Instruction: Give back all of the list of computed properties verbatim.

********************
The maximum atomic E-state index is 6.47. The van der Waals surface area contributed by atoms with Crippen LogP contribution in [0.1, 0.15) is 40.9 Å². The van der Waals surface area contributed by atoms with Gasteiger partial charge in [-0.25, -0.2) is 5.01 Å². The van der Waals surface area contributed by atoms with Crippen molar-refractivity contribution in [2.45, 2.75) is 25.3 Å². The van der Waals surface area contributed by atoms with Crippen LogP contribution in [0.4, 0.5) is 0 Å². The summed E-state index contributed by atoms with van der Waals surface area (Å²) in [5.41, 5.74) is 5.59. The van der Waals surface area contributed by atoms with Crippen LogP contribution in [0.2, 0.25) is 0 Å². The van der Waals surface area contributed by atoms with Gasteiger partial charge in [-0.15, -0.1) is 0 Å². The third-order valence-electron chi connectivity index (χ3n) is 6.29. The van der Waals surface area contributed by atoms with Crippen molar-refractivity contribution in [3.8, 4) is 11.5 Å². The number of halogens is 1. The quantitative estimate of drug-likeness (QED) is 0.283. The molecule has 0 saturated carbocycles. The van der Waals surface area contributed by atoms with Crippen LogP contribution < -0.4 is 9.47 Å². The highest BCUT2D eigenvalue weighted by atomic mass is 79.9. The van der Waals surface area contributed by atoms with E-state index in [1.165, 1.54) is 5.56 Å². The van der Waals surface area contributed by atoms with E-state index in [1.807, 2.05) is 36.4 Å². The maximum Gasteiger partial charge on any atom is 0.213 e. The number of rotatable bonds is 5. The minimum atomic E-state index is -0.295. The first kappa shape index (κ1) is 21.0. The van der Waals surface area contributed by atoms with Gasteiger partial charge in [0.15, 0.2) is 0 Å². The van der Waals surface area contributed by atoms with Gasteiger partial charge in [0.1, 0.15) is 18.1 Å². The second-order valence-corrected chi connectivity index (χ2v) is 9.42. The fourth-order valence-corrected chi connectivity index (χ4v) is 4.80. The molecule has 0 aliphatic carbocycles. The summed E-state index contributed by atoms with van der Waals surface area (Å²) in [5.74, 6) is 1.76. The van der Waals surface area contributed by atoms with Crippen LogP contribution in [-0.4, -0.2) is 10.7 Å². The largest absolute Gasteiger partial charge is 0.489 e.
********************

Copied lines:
The maximum atomic E-state index is 6.47. The van der Waals surface area contributed by atoms with Crippen LogP contribution in [0.1, 0.15) is 40.9 Å². The van der Waals surface area contributed by atoms with Gasteiger partial charge in [-0.25, -0.2) is 5.01 Å². The van der Waals surface area contributed by atoms with Crippen molar-refractivity contribution in [2.45, 2.75) is 25.3 Å². The van der Waals surface area contributed by atoms with Crippen LogP contribution in [0.4, 0.5) is 0 Å². The summed E-state index contributed by atoms with van der Waals surface area (Å²) in [5.41, 5.74) is 5.59. The van der Waals surface area contributed by atoms with Crippen LogP contribution in [0.2, 0.25) is 0 Å². The van der Waals surface area contributed by atoms with Gasteiger partial charge in [-0.15, -0.1) is 0 Å². The third-order valence-electron chi connectivity index (χ3n) is 6.29. The van der Waals surface area contributed by atoms with Crippen molar-refractivity contribution in [3.8, 4) is 11.5 Å². The number of halogens is 1. The quantitative estimate of drug-likeness (QED) is 0.283. The molecule has 0 saturated carbocycles. The van der Waals surface area contributed by atoms with Crippen LogP contribution < -0.4 is 9.47 Å². The highest BCUT2D eigenvalue weighted by atomic mass is 79.9. The van der Waals surface area contributed by atoms with E-state index in [1.165, 1.54) is 5.56 Å². The van der Waals surface area contributed by atoms with E-state index in [1.807, 2.05) is 36.4 Å². The maximum Gasteiger partial charge on any atom is 0.213 e. The number of rotatable bonds is 5. The minimum atomic E-state index is -0.295. The first kappa shape index (κ1) is 21.0. The van der Waals surface area contributed by atoms with Gasteiger partial charge in [0.15, 0.2) is 0 Å². The van der Waals surface area contributed by atoms with Gasteiger partial charge in [0.1, 0.15) is 18.1 Å². The second-order valence-corrected chi connectivity index (χ2v) is 9.42. The fourth-order valence-corrected chi connectivity index (χ4v) is 4.80. The molecule has 0 aliphatic carbocycles. The summed E-state index contributed by atoms with van der Waals surface area (Å²) in [5.74, 6) is 1.76. The van der Waals surface area contributed by atoms with Crippen LogP contribution in [-0.4, -0.2) is 10.7 Å². The largest absolute Gasteiger partial charge is 0.489 e.